Kidney Health and Blood Sugar

The connection between hypertension and blood glucose is even more insidious than it seems. When you think of hypertension the organs that come into your mind are probably the kidney, then the heart. The kidney refused to regulate the amount of blood sugar. A lot of it got deposited on the walls of blood tissue resulting in some unregulated pressure for this life fluid.

Hypertension often accompanies diabetes in the event of chronic hyperglycemia. Clearly then, the relationship between elevated blood glucose, hyperinsulinemia and kidney health is a complicated one. You probably understand how crucial the kidneys are in maintaining the balance in the body system. The organ plays an essential regulatory role in creating the body’s equilibrium through osmoregulation.

With diabetes, the kidneys are at risk. Yes they often help in releasing of glucose into the blood circulation via a process known as gluconeogenesis, lead the uptake of glucose from the circulation to satisfy the body’s energy needs, and then help reabsorb blood sugar at the point of the proximal tubule. But diabetes can often cause this vital osmoregulatory system to break down.

This happens when the high levels of blood sugar damages the kidneys rendering them dysfunctional. When the kidneys fail they are not able to filter out waste from the blood any more. This may often lead to kidney disease (nephropathy) with time.

Kidney-Health

Where does the sugar come from?

The diet! Organ failure. Related disorders. Genetics. Lifestyle choices such as exercise and lack of it. All these factors bring the excess sugar into your blood. Any of these factors may be responsible for a diabetic condition. This path is however a long one. One does not simply wake up one morning and have diabetes.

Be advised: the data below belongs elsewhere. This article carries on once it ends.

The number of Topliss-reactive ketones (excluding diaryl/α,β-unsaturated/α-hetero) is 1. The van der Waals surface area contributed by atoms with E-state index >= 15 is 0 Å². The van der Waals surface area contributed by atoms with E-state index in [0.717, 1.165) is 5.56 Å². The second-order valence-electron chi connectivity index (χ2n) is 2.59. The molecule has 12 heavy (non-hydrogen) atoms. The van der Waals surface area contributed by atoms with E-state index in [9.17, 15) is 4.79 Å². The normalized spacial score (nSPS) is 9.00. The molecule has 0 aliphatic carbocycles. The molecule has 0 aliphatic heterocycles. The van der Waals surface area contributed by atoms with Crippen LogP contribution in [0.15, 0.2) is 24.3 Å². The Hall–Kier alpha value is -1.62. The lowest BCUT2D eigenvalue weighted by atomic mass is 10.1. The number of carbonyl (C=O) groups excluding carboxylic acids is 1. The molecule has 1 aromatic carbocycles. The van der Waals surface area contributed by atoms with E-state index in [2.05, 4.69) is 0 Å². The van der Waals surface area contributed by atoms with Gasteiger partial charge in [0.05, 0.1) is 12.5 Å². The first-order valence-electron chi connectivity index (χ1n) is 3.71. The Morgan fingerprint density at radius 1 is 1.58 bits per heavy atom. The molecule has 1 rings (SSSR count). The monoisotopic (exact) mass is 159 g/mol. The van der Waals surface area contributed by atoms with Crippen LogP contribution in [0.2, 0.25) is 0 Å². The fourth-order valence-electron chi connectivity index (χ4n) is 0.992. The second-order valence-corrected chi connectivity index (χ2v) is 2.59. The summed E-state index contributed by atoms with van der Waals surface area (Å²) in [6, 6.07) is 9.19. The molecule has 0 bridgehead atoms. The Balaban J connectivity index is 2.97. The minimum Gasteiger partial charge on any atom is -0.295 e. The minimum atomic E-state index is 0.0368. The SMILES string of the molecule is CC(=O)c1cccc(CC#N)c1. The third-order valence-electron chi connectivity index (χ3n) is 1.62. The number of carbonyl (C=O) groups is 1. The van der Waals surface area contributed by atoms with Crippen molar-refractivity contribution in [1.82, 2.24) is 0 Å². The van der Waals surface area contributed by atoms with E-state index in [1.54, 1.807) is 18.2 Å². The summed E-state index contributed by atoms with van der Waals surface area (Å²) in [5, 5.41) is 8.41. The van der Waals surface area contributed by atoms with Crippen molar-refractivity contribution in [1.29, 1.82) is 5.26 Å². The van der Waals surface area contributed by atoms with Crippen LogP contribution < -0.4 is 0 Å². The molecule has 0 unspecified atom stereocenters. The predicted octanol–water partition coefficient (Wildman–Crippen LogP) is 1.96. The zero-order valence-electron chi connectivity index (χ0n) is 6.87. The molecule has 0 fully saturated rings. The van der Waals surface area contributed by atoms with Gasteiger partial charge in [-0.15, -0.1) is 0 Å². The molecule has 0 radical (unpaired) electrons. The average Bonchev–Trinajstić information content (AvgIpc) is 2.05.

Of all these factors, the diet is the major root cause of diabetes. Statistics show that the contemporary world populations take a lot of sugar in their diet. Try to imagine how much soda you take in a week, how much peanut butter you consume, yoghurt, crackers, ketchup…and the list may go on and on.

America alone was last estimated to have its population consume 156 pounds of sugar every year each person. Among these ponds of sugar consumed, soft drinks alone was found to take up 33 percent of the total sugar intake.

Depending with which type of diabetes is in question, the causes are different. Diabetes type 1, for instance is caused by the presence of insufficient insulin in the victim’s body. This involves a condition where for some reason the pancreas failed to produce insulin. Most likely this is caused by some hereditary condition. It may be a case of autoimmunity.

Insulin resistance on the other hand results into the diabetes type 2. This takes time. You take that sugar of yours over time. You are warned about it. Even the doctor tries to prescribe for you a healthier alternative but you remain adamant on the soda and ice-cream routine. So as time goes by, you develop an addiction to sugar. You sometimes see the syndromes coming but you just cannot quit the wrong path.